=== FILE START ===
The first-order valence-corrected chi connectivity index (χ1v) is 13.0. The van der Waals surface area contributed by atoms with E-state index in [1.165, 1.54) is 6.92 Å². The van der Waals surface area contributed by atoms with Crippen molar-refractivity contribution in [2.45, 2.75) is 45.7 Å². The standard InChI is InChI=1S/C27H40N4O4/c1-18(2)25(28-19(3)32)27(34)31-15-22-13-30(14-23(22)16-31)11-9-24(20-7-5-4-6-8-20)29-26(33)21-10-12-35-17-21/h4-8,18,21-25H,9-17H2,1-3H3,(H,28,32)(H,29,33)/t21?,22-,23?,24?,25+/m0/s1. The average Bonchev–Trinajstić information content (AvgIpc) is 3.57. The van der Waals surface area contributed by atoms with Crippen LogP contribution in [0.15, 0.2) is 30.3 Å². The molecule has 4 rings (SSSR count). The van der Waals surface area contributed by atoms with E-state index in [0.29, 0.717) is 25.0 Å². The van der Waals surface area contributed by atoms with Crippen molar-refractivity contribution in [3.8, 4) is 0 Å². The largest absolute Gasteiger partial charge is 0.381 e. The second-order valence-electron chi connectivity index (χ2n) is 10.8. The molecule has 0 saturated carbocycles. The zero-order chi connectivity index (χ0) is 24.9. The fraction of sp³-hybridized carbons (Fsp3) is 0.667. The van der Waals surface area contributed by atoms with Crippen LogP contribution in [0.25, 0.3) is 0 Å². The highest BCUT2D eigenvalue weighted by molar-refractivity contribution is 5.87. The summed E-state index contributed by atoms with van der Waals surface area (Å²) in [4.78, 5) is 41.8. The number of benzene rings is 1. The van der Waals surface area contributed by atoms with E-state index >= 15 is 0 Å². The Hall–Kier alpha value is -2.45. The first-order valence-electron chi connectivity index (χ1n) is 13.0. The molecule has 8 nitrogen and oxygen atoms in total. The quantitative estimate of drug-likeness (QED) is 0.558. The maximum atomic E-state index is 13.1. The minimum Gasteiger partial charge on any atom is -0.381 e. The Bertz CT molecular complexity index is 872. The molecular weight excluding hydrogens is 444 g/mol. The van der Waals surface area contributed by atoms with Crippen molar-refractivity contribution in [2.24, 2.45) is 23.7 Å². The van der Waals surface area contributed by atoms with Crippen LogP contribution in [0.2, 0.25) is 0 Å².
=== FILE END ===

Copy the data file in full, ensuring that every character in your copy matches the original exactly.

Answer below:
The first-order valence-corrected chi connectivity index (χ1v) is 13.0. The van der Waals surface area contributed by atoms with E-state index in [1.165, 1.54) is 6.92 Å². The van der Waals surface area contributed by atoms with Crippen molar-refractivity contribution in [2.45, 2.75) is 45.7 Å². The standard InChI is InChI=1S/C27H40N4O4/c1-18(2)25(28-19(3)32)27(34)31-15-22-13-30(14-23(22)16-31)11-9-24(20-7-5-4-6-8-20)29-26(33)21-10-12-35-17-21/h4-8,18,21-25H,9-17H2,1-3H3,(H,28,32)(H,29,33)/t21?,22-,23?,24?,25+/m0/s1. The average Bonchev–Trinajstić information content (AvgIpc) is 3.57. The van der Waals surface area contributed by atoms with Crippen LogP contribution in [0.15, 0.2) is 30.3 Å². The molecule has 4 rings (SSSR count). The van der Waals surface area contributed by atoms with E-state index in [0.29, 0.717) is 25.0 Å². The van der Waals surface area contributed by atoms with Crippen molar-refractivity contribution in [3.8, 4) is 0 Å². The largest absolute Gasteiger partial charge is 0.381 e. The second-order valence-electron chi connectivity index (χ2n) is 10.8. The molecule has 0 saturated carbocycles. The zero-order chi connectivity index (χ0) is 24.9. The fraction of sp³-hybridized carbons (Fsp3) is 0.667. The van der Waals surface area contributed by atoms with Crippen LogP contribution in [0.25, 0.3) is 0 Å². The highest BCUT2D eigenvalue weighted by molar-refractivity contribution is 5.87. The summed E-state index contributed by atoms with van der Waals surface area (Å²) in [4.78, 5) is 41.8. The number of benzene rings is 1. The van der Waals surface area contributed by atoms with E-state index >= 15 is 0 Å². The Hall–Kier alpha value is -2.45. The first-order valence-electron chi connectivity index (χ1n) is 13.0. The molecule has 8 nitrogen and oxygen atoms in total. The quantitative estimate of drug-likeness (QED) is 0.558. The maximum atomic E-state index is 13.1. The minimum Gasteiger partial charge on any atom is -0.381 e. The Bertz CT molecular complexity index is 872. The molecular weight excluding hydrogens is 444 g/mol. The van der Waals surface area contributed by atoms with Crippen molar-refractivity contribution in [2.24, 2.45) is 23.7 Å². The van der Waals surface area contributed by atoms with Crippen LogP contribution in [0.2, 0.25) is 0 Å².